I would like to write some long text in some structure to allow a set of operations on that text. The question is which structure or format should I use, which suits best the use that I plan to do of that text?

Next I describe that use:

  • I would like to write text in natural language, possibly with translations to several languages. Translations would simply be the same structure with different data (text).
  • I would like to keep that text in a VCS, check diffs, branch and merge, etc. The structure should fit well this use.
  • I would like to keep the text free of as much clutter as possible so that it is human-readable.
  • I would like to easily convert the text to other formats, not necessarily many but at least html and pdf would be fine.
  • I would like to be able to manipulate that text easily, for instance changing the order of some elements, filtering them, etc. based on metadata in that text.
  • Metadata is data, that means it may be printed or not, or it may be printed in different ways.

Here are the main options I have considered so far:

  • Latex: basically it is a language designed for this task. The problems I see are that it is not as readable as other options, for instance Markdown, and it is not really structured text. The text is there and the metadata about formatting options and so on can be separated with a set of macros, but the text is not really structured, changing the order requires either parsing it or defining all the text as macros so that only the order of the macro invocation needs to be changed. It's great for what it does, but becomes clumsy when it falls short in some feature, as structuring the text. I don't see a good separation between control information and data to be printed. It is a very good option to convert to pdf.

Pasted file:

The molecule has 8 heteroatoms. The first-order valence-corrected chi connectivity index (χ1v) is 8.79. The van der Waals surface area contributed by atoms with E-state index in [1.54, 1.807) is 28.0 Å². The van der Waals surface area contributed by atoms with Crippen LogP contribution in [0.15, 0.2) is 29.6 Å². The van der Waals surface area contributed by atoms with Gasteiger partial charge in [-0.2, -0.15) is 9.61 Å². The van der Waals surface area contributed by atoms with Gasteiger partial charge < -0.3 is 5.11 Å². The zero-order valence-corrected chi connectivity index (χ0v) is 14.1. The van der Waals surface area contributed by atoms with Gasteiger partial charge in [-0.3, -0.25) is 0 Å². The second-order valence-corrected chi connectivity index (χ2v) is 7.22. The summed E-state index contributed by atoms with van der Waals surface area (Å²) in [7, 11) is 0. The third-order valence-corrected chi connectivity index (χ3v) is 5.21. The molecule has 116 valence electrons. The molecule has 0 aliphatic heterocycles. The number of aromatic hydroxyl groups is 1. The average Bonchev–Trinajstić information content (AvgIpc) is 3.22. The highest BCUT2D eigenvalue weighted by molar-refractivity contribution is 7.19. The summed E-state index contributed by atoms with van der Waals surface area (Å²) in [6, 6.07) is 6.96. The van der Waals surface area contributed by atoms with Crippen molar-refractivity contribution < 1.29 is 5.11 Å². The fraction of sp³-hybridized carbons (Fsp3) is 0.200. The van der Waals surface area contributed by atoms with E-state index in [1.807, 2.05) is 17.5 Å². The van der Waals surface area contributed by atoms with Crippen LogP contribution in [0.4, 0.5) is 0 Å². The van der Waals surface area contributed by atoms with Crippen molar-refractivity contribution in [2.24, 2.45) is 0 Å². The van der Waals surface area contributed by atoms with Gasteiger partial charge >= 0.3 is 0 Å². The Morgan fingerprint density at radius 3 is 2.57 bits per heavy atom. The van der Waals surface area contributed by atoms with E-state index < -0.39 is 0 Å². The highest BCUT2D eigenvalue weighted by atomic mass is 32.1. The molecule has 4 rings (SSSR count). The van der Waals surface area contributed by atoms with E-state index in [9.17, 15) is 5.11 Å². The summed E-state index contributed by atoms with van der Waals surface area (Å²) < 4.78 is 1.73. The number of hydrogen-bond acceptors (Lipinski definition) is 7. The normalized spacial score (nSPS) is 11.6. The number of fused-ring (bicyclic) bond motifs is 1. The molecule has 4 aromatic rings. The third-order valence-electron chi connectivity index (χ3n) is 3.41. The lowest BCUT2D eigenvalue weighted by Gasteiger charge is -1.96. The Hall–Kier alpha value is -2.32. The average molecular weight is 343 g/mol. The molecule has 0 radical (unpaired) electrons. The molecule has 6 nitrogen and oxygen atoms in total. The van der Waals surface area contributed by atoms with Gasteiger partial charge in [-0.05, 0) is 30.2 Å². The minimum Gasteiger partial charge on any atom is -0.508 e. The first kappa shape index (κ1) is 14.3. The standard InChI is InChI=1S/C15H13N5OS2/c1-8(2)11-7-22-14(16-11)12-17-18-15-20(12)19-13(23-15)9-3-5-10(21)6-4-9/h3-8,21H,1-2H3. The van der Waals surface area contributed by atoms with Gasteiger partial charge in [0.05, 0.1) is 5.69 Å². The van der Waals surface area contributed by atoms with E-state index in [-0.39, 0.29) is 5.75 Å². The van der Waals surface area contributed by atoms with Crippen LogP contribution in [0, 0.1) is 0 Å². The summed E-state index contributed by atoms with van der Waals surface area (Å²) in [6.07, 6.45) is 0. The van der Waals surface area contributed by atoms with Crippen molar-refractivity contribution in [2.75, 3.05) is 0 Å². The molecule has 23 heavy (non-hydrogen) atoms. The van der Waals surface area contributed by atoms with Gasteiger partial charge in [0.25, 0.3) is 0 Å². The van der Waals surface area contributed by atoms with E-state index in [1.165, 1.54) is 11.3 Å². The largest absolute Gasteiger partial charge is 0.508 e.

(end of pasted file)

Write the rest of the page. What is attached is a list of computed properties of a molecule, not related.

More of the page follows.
• XML: The structure in this case is fairly good, but in the current context, I see no advantage in using XML when HTML could be used instead, it provides the same features and some more.
  • HTML: the conversion to HTML would be immediate in this case but the conversion to pdf is not so clear. In terms of human readability maybe markdown could be better, but HTML is probably the most widespread and used language for the task at hand, there are supporting languages like CSS (Less, Sass, too many options) that can make life easier, Javascript can handle it, anyone with a browser can easily read it, etc. Maybe some special HTML could be converted to quality Latex and there to pdf, I don't know.
  • Markdown: a very good option in terms of readability, but I'm uncertain about how could it be manipulated, maybe through conversion to HTML and then using DOM manipulations or any other processing that could be done on XML and thus on proper HTML. I'm uncertain about how flexible may be for defining metadata (for instance a paragraph that is a summary of other paragraphs) when this could be easily done with XML or HTML via classes or other attributes.
  • JSON: most languages include a parser for JSON thus it is very friendly for programming languages and easy manipulation m. Obviously some standard should be defined for JSON, but the same holds for the rest of the options, including latex (macros).
  • CoffeeScript: this removes some clutter from the usual JSON, it may be more readable and can be converted into JSON easily.
  • Mixing: the problem with JSON and CoffeeScript is that the structure to hold the contents is very flexible (maybe too much) but it doesn't support in a natural way inline annotations. A possible solution is to use Markdown or HTML for these fragments of text, including bold text or what may be needed.